Rating:

# Archimedes

CTF reveals its secrets only to those who approach it with pure love, for its own beauty.

The challenges provides a 64bit Linux binary that can encrypt files in a non-deterministic way and a encrypted flag files meant to be decrypted.

## Solution

The challenge uses a random value seeded with the current system time to determine the encryption values which are then xored with the data meant to be encrypted.

As the generation of the encryption keys is independent of the file input and also limited to 65535 different sets, making a table out of all of them and

trying to filter which can be decrypted to printable characters was my approach.

This gdb script does that by modifying the random value to a fixed value, letting the binary calculate the values and then saving them to a file:

```python

gdb.execute("set pagination off")

gdb.execute("set confirm off")

version = 0 # 0 - 15 (split so running multiple instances parallel is possible)

# create a dummy file to encrypt

dummyFile = open("test%d.txt" % version, "w")

dummyFile.write("D"*0x2F)

dummyFile.close()

# some initial code to set the breakpoints in a position independent environment

gdb.execute("b *rand") # break at rand

gdb.execute("run") # run until rand

gdb.execute("finish") # continue until the function ends

gdb.execute("delete") # delete all breakpoints

gdb.execute("b") # set a breakpoint after the random value to modify it [0000000000002DCF]

ip = int(gdb.parse_and_eval("$rip"))

gdb.execute("b *0x%X" % (ip + 0x73a)) # read rdx from here to get value for the key [0000000000003509]

for index in range(max(1,0x1000*version), 0x1000*(version+1))): # skip 0 as it crashes the binary

gdb.execute("set logging redirect off")

print("%04X" % index)

gdb.execute("set logging redirect on")

gdb.execute("run test%d.txt" % version) # start the process

# modify random

gdb.execute("set $rax = "+hex(index))

gdb.execute("continue")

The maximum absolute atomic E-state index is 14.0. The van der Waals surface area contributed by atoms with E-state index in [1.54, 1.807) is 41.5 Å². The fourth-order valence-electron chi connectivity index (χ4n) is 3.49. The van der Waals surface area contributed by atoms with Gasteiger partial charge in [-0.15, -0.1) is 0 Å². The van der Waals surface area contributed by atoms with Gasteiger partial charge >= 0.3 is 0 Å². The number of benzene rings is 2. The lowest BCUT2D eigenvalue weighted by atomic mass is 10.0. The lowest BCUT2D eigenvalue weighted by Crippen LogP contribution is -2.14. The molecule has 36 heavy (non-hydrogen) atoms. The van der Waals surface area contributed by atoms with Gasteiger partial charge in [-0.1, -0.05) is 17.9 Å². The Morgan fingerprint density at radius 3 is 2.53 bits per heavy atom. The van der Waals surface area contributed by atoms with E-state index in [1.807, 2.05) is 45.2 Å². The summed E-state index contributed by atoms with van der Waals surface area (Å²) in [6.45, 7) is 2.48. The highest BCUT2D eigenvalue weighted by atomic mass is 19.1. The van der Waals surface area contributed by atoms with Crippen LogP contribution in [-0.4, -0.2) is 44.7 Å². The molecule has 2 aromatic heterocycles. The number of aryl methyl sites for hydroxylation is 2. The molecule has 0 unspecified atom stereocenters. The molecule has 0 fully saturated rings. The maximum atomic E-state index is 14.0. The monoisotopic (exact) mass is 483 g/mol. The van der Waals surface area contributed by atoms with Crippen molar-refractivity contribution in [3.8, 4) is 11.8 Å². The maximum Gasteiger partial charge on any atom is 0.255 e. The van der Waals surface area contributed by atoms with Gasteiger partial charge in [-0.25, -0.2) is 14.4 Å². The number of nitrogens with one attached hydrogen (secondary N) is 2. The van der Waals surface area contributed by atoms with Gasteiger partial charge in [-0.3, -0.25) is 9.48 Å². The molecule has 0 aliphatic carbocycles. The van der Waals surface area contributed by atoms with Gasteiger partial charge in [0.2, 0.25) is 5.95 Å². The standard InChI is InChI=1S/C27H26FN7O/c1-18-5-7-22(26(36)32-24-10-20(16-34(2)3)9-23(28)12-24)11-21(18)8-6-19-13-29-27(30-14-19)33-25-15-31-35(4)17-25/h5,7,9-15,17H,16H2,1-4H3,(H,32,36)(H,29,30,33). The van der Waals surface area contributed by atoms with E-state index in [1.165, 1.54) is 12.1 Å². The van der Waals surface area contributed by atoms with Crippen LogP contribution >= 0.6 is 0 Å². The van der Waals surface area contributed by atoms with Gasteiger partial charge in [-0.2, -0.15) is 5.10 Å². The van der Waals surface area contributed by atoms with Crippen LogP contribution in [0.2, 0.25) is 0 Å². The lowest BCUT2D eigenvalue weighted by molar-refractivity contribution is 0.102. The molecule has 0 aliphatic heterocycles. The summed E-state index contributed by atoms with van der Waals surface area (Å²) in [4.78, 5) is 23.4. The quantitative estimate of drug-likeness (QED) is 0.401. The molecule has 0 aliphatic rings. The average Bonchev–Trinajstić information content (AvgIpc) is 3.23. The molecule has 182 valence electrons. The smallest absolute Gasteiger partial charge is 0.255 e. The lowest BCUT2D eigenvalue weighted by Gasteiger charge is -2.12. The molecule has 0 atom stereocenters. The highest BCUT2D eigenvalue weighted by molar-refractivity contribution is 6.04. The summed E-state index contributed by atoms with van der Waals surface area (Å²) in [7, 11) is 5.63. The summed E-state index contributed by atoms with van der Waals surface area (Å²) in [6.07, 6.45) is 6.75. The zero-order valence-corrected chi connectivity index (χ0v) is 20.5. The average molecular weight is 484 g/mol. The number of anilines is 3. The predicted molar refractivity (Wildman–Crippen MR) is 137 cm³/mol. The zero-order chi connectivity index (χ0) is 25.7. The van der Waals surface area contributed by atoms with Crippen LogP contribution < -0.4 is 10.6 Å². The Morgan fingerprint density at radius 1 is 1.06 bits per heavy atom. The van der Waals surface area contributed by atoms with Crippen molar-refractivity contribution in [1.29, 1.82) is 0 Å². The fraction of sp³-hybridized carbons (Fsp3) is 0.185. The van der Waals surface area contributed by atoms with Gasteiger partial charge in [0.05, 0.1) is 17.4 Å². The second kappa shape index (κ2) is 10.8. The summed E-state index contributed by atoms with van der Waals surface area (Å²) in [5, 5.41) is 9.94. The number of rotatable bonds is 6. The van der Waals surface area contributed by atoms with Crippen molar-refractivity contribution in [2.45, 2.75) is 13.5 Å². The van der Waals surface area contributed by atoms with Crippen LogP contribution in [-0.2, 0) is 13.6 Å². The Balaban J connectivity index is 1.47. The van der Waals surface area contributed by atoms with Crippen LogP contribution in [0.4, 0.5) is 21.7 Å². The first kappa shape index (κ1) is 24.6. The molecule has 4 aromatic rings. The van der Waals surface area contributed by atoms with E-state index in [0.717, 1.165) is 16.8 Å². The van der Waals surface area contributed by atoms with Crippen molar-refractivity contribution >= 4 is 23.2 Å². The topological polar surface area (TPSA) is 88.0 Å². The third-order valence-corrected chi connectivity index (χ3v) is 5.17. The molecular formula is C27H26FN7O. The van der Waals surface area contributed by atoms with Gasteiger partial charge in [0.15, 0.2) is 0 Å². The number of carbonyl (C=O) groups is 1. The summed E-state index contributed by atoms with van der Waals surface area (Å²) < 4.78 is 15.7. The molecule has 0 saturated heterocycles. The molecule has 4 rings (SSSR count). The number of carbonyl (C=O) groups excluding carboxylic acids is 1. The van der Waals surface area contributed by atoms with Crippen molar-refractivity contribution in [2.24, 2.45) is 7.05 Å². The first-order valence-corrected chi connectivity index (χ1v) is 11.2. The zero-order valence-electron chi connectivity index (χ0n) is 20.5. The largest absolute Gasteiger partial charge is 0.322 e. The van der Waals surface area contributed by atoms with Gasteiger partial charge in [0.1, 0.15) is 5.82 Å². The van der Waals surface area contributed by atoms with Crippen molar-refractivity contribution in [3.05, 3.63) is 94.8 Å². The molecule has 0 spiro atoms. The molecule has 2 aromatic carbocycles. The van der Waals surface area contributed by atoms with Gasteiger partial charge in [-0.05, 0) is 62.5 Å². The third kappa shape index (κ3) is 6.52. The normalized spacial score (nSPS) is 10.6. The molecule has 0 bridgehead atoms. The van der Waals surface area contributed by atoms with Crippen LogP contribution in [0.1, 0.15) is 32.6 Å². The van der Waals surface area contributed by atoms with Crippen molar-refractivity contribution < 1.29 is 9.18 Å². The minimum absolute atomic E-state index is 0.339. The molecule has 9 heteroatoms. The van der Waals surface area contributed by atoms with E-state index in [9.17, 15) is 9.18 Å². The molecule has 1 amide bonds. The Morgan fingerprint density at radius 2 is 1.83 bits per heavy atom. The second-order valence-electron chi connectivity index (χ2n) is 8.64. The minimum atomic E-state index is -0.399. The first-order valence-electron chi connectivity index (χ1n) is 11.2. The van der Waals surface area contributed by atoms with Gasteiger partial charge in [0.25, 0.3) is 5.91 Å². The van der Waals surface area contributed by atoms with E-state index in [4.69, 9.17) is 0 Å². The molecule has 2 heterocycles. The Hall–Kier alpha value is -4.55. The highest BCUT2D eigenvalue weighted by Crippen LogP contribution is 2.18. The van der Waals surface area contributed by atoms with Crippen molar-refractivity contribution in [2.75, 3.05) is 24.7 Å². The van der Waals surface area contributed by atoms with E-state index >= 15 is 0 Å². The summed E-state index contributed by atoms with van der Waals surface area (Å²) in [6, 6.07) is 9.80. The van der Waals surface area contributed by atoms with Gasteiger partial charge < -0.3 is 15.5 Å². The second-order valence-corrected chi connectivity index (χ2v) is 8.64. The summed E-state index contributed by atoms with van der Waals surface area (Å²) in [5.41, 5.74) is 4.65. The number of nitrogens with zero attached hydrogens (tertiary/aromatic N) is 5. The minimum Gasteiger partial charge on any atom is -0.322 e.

solMap = []

for i in range(0x2F):

solMap.append(int(gdb.parse_and_eval("$rdx"))&0xFF)

gdb.execute("continue")

f = open("./rnums/entry_%04X.txt" % (index),"w")

f.write(str(solMap))

f.close()

```

To speed up the process I then zipped the resulting files and ran them through a script to find the printable ones:

```python

import string

import zipfile

map = {}

# read the lists from a zip archive

archive = zipfile.ZipFile('rnums.zip', 'r')

encryptedData = []

with open("flag.enc", "rb") as flag: # read the flag

encryptedData = [ord(c) for c in flag.read()]

# limit the amount of entries to parse

UPPERBORDER = 0x1000

# evaluate the lists from the archive and map them to their index

for i in range(1,UPPERBORDER):

try:

map[i] = eval(archive.read('entry_%04X.txt' % i))

except:

pass

archive.close()

print("Parsed..")

# try the encryption key lists on the flag

for i in range(1,UPPERBORDER):

if not i in map: continue

d = [chr(map[i][j]^encryptedData[j]^0x8F^j) for j in range(len(encryptedData))] # same code as in the binary, as it only uses xor it's symmetrical

if(all([c in string.printable for c in d])): # print everything with the index that doesn't contain not-printable character

print ("[%04X]: "%i)+''.join(d)

print("Done..")

```

Running it reveals that the encryption set was already the second one

`[0002]: ASIS{U5in9_Pi_1n_Rev3rs1ng_w4s_e4sy_3n0u9h!!?}`.

# Medias

Numbers, how clever and intelligent these numbers are!!

Medias is a 64bit Linux binary that requests a number parameter to be supplied to decrypt the flag out of the entered numbers sha1 hash.

## Solution

While reversing the first stages of the input verification code the function at `0000289d` sticks out as it's pretty linear and depending on its output the binary either proceeds or stops.

![](medias_verifyFunc.PNG)

Looking further into it it shows that it checks the input for some constraints, separates it in three pieces with the same size and runs further compares on them.

Putting them into z3 looks like this:

```python

from z3 import *

s = Solver()

variableSizeFactor = 8 # adjusting number to multiply with 3 until no found

arg1Size = 3*variableSizeFactor

arg1SizeM = (arg1Size/3)

argv1 = IntVector("argv1", arg1Size) # an array holding all of the digits

val = Int("val") # the value of the digits interpreted as a single number

row1 = Int("row1") # the first third